There are two projectors in Simon Liu’s installation Let’s Talk, both playing Liu’s short film of the same name. One projects onto a freestanding screen, while the other is aimed at an array of mirrors behind the screen that reflect and resize Let’s Talk into a vortex on the adjacent wall. From the entrance to the gallery, beyond sight of the mirrors, the film appears to be erupting sideways like a solar flare of interscalar images. Stretched and woven, with bits lost in the seams of mirrors, a human face becomes that of a cyclops, and the view of a creek becomes a baroque waterfall tumbling in all directions. Liu’s stereo mix is mighty accompaniment, viscerally groaning and grooving along.
Liu shot Let’s Talk on 16mm in his native Hong Kong and edited it in New York, where he now lives. The 11-minute film opens with rotating views of the sky framed by the atrium of a residential complex and quickly shifts into more frenzied documentation. Special attention is paid to public transportation, signage, and a blinking animatronic dinosaur. Apart from the slowed-down dino eye—the only digital manipulation in the film—quotidian residues gel into a compelling form of abstraction that says much without speaking. We see layers of life and activity sediment in the blur of the cosmopolis. An expansive mural commissioned by civic entities after the 2019–2020 unrest depicts emergency response to a water-main break and a kindly cartoon detective with “Let’s Talk” typed out on a phone screen.
The final shots of Liu’s film reveal billowing red set dressing for the arrival of mainland officials to Hong Kong to commemorate the 25th anniversary of the city’s handover from Great Britain to China. (The celebrations were postponed due to a typhoon.) Liu elaborates on the fugitive dynamics of sounds and images, focusing on liquid cycles in Hong Kong—rain, sea, the outflow from a street-cleaning vehicle—and achieving stunning results even beyond the aqueous film itself.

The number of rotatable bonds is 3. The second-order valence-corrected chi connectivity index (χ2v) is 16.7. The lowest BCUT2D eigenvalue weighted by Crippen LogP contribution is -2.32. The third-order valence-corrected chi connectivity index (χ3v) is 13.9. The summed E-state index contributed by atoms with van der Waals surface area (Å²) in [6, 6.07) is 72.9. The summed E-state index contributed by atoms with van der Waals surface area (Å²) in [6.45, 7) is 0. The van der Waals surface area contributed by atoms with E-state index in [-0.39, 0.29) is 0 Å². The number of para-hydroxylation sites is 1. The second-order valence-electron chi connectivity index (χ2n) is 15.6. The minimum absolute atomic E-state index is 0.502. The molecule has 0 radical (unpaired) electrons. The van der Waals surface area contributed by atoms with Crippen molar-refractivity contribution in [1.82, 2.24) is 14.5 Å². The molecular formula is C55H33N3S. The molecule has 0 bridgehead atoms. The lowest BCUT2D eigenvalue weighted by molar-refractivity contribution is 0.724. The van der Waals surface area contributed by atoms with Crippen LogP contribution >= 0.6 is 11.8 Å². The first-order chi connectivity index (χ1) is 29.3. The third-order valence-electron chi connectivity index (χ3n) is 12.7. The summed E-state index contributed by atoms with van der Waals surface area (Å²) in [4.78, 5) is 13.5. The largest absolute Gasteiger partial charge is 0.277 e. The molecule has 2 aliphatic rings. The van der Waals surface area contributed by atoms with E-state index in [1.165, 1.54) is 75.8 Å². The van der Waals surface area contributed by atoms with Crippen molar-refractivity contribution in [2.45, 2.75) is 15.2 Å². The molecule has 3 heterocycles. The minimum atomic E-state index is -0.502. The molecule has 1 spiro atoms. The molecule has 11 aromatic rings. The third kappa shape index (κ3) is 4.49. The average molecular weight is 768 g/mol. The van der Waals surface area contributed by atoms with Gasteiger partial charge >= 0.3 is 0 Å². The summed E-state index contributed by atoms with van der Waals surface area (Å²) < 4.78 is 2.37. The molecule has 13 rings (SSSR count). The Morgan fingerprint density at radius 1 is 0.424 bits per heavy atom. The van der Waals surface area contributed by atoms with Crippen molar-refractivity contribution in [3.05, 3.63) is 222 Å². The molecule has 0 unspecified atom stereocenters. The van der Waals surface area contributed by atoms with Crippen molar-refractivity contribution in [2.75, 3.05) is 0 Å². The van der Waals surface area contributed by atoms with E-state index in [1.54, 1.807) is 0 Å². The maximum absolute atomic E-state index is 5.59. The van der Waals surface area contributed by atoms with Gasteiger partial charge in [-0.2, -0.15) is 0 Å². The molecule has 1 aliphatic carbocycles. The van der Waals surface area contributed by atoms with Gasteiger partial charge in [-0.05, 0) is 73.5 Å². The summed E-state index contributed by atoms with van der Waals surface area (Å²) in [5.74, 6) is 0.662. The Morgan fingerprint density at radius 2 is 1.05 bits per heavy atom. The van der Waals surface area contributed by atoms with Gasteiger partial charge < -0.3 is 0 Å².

The day after editing wrapped on Let’s Talk, which will play this month in the Wavelengths section of the Toronto International Film Festival, Liu received an invitation from KAJE to host a film screening at their gallery in Brooklyn. This evolved into the installation presentation of Let’s Talk. As with his earlier work, Liu is here a maximalist mastermind of superimposition, allowing chance operations and overlapping audio and video tracks to produce value beyond the sum of their parts. With two projectors, one screen, and nine mirrors, he sculpts the flows and spillover of imagery into an elaborate, confounding chimera.
Let’s Talk is on view through September 17 at KAJE. Tonight, September 3, there will be a group screening in the gallery. On September 16, Liu will present a live projector performance followed by a collaborative noise set with Joshua Gen Solondz.